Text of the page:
[0026] Another example is a buffer overflow exploit. The attacker will attempt to position an overflowable buffer before some other object on which they can cause a dynamic method to be called. Then they overflow the buffer in such a way that the second object's V-table, which is located at the start of the object, will be overwritten with data of the attacker's choosing, e.g. the address of the attacker's shellcode. If the exploit is successful, then the dynamic call will branch execution to the shellcode. If the attacker has incorrectly calculated or guessed the length of the first object or alignment of the second object in relation to the first, or otherwise miscalculates the offset of the vtable of the second object, then it is likely that a crash will result when a (late-bound) method is called on the second object. This crash will either occur on the attempt to call the corrupted function pointer, or, if the pointer points to a valid location but the instruction stream is not valid at the destination, on the very next instruction. There is an edge case where one or more valid instructions exist (by random happenstance) at the (corrupt, random) branch entry point. In this case, as long as the stack is invariant until a fault occurs and the fault is that an invalid instruction is encountered and the vtable call was a dynamic call instruction (i.e. pushes the return address intrinsically), then the exploit may still be detected in accordance with the present invention. If the stack is not invariant, or the crash was due to some reason besides an invalid instruction, then the exploit may not be detectable.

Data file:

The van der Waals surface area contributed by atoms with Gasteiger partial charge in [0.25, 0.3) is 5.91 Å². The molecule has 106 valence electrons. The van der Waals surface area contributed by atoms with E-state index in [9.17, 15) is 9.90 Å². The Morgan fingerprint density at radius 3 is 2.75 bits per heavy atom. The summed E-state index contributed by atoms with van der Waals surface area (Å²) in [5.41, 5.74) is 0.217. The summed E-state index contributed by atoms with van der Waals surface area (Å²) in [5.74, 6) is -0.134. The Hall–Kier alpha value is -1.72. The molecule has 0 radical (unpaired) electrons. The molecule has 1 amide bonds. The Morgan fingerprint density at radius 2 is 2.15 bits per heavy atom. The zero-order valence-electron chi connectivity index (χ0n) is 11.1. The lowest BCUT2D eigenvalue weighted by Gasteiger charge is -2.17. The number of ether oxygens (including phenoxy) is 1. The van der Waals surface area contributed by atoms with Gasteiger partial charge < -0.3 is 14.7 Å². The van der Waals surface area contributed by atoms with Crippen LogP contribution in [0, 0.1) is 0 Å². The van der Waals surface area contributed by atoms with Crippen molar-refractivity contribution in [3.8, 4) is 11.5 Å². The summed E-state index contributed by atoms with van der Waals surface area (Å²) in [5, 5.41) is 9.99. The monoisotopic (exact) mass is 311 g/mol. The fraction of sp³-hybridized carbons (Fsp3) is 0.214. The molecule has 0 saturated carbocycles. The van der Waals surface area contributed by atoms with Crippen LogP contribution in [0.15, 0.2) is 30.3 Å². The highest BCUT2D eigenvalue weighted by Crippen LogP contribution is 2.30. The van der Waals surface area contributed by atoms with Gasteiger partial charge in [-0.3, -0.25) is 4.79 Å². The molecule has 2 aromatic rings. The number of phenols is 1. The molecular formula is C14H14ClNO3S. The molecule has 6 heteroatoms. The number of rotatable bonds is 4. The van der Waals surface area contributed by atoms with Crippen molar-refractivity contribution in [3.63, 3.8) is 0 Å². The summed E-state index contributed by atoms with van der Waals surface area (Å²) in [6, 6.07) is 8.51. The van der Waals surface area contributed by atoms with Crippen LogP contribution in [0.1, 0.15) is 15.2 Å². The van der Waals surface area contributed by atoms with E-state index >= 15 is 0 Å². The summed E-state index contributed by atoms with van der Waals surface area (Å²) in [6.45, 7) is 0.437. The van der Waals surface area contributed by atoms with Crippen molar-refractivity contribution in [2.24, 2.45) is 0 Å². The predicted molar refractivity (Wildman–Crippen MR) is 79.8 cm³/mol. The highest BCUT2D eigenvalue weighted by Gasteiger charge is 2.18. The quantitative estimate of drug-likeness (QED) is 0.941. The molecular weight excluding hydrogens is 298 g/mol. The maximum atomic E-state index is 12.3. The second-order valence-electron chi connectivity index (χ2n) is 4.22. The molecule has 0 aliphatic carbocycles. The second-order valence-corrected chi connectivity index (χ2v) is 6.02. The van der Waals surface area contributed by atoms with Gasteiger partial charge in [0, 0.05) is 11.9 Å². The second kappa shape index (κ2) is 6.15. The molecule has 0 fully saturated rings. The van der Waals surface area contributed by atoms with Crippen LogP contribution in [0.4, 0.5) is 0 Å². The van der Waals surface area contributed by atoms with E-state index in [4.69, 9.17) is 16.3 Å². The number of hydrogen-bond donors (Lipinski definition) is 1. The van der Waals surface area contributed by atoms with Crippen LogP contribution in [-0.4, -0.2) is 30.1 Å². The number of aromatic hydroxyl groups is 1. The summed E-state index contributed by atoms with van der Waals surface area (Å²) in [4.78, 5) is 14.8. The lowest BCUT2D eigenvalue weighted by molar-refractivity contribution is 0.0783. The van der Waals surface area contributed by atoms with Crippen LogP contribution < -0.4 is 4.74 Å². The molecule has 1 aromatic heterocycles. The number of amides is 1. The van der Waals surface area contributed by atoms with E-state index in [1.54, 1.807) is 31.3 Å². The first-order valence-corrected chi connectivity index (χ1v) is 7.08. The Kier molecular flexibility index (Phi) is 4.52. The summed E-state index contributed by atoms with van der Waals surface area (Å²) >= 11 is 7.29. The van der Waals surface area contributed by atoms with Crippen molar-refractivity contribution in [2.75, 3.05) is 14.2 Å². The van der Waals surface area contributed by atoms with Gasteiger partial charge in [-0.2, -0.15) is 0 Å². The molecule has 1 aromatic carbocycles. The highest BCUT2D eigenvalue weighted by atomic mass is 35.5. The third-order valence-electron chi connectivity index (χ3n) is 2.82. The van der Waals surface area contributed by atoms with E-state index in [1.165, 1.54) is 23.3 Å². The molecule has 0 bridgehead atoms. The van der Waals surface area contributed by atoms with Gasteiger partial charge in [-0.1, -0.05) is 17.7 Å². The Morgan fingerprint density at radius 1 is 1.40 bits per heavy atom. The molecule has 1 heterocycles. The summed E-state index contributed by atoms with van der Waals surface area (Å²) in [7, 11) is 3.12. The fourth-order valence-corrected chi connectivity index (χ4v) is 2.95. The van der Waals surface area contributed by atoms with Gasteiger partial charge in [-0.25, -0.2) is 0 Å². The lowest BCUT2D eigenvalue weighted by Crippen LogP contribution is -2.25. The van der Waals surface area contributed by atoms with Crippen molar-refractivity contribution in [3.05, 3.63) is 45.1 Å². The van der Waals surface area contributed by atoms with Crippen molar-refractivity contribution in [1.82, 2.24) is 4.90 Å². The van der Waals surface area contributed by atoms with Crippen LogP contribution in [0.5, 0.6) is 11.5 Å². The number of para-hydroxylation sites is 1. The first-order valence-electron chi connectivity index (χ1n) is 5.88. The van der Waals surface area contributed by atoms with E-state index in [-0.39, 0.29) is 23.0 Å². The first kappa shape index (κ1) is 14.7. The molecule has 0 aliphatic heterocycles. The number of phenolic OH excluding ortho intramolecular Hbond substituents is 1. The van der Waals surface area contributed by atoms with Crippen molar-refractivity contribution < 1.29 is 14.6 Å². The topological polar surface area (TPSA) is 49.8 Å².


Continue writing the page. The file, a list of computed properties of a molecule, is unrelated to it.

[0027] While there are certainly other possible reasons for a fault event (such as benign memory corruption or a bad index value causing a bad V-table dereference, or a bad index value on an array of function pointers), a crash dump showing a branch of these types or similar types has a great likelihood of corresponding to a V-table-overwrite exploit.

[0028] An embodiment of the present method checks whether the faulting instruction is a branch with a dynamic destination, or whether the faulting instruction is invalid and the instruction preceding that pointed to by the first address on the stack (that being a return address, if the condition is to be true) is a branch with a dynamic destination. If either of these conditions holds, there is an elevated probability that there was a failed attempt to exploit the program using a V-table overwrite.